New book explores first cross-continent truck trip
Many of you will be familiar with the 1919 military truck convoy that traversed the United States in an effort to test the efficacy of cargo trucks on the roads, or lack thereof, of the day. A Young Dwight Eisenhower was part of the convoy, and his experience of it is oft-cited as having a great deal to do with his support of the Interstate Highway Program as President later.
A new book, however, tells the story of a different journey, a transcontinental truck run in two parts that Canadian journalist Ron Corbett has reimagined. Adopting the voices of the journey’s participants, Corbett’s crafted a great read in his A Grand Adventure: America’s First Transcontinental Truck Run, out now to mark the 100-year anniversary of the 1911 run.
It was sponsored by the Swiss Sauer Motor Truck Company (which in short order would become part of the Mack Trucks company), out to prove the efficacy of motorized hauling. The truck, dubbed the Pioneer Freighter, was powered by a four-cylinder, 37-hp gasoline engine with an open bed covered by a Conestoga-type canvas setup. All in all, the rig carried a four-ton payload of lumber and supplies.
Hedging its bets on success and hoping to avoid bad publicity in the case that the truck didn’t make the trek, Sauer opted to launch the run in Denver for the most difficult part first, west to Los Angeles. From there, it went north to San Francisco, was loaded on a freight rail car back to Denver, then resumed the journey east to New York City.
The driver, George MacLean, a mechanic for the company’s New York City outpost of the time, Corbett came across via connections to MacLean’s descendants while working a different story in Canada. The rest of the writer’s subsequent journey through history is evident in the book, peppered with photos from Mack Trucks’ museum in Allentown. Following find a brief excerpt from a chapter taking place as the truck enters Las Vegas that well illustrates what the early truck makers were up against, well before WWI proved the value of motorized cargo transport by truck. It’s one of many great anecdotes Corbett has reimagined here. For an interview with the author about the book, follow this link.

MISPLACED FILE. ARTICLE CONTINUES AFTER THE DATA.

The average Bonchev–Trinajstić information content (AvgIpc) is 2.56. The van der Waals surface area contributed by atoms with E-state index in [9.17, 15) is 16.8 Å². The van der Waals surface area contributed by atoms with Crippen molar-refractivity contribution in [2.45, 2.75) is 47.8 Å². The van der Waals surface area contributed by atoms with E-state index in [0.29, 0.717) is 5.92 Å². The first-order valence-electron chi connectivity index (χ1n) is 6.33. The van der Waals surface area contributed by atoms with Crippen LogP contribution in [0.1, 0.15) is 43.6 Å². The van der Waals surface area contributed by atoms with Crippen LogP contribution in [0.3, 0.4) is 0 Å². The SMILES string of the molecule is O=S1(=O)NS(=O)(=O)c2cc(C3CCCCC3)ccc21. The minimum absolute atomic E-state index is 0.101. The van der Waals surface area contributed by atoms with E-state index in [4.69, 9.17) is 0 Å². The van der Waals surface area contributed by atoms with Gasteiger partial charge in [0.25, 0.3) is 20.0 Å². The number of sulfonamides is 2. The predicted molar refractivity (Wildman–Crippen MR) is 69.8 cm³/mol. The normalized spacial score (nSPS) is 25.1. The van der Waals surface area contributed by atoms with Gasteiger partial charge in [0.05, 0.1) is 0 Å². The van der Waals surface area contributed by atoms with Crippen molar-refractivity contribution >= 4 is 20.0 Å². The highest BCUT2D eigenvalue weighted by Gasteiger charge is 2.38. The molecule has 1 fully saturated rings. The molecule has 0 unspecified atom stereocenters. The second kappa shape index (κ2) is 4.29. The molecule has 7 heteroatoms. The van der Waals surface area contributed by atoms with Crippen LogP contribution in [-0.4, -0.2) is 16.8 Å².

FROM CHAPTER 14: “JACK MACK AND A HARD SELL”
It wasn’t hard to find the man who owned the garage. We were, after all, buying gasoline and oil from him.
“So this is the truck,” he said when we parked the Pioneer Freighter in his garage.
“Yes, Mr. Davis, a Saurer four-and-a-half-ton,” said Mr. Thompson [Sauer Motor Truck Company’s Chicago rep]. “It’s called the Pioneer Freighter. We have chosen the name because of its ability to carry freight and also because…”
“It’s a pioneer. I get it, son,” said Mr. Davis, cutting off Mr. Thompson and waving his hand at the same time. “Your father has been in touch with me. I told him I didn’t see the point in selling motorized cargo vehicles. Cars, maybe. But not this thing.”
“And why is that, sir?”
“Well, we got a train that comes through town. Maybe you seen it?”
“Yes, sir, we have, but the Pioneer Freighter…”
“Train does a fine job moving stuff around for people. Who in the world would ever buy your contraption?”
“Well, sir, that is an excellent question. The potential market for the Sauer Pioneer Freighter would consist of the following groups — miners, particularly those working in…”
“Why all the wood?”
“Why are you carrying so much lumber, son?”
“Well, the lumber is used to shore up the culverts and bridges we encounter along the way. Also to lay down a corduroy road whenever we…”
“Am I supposed to be selling lumber now, too?”
“I’m sorry, Mr. Davis, I don’t think I…”
“Son, this thing don’t make any sense. I told your father that. Sorry he wasted your time by making you come here. Now, do you boys need any gas?”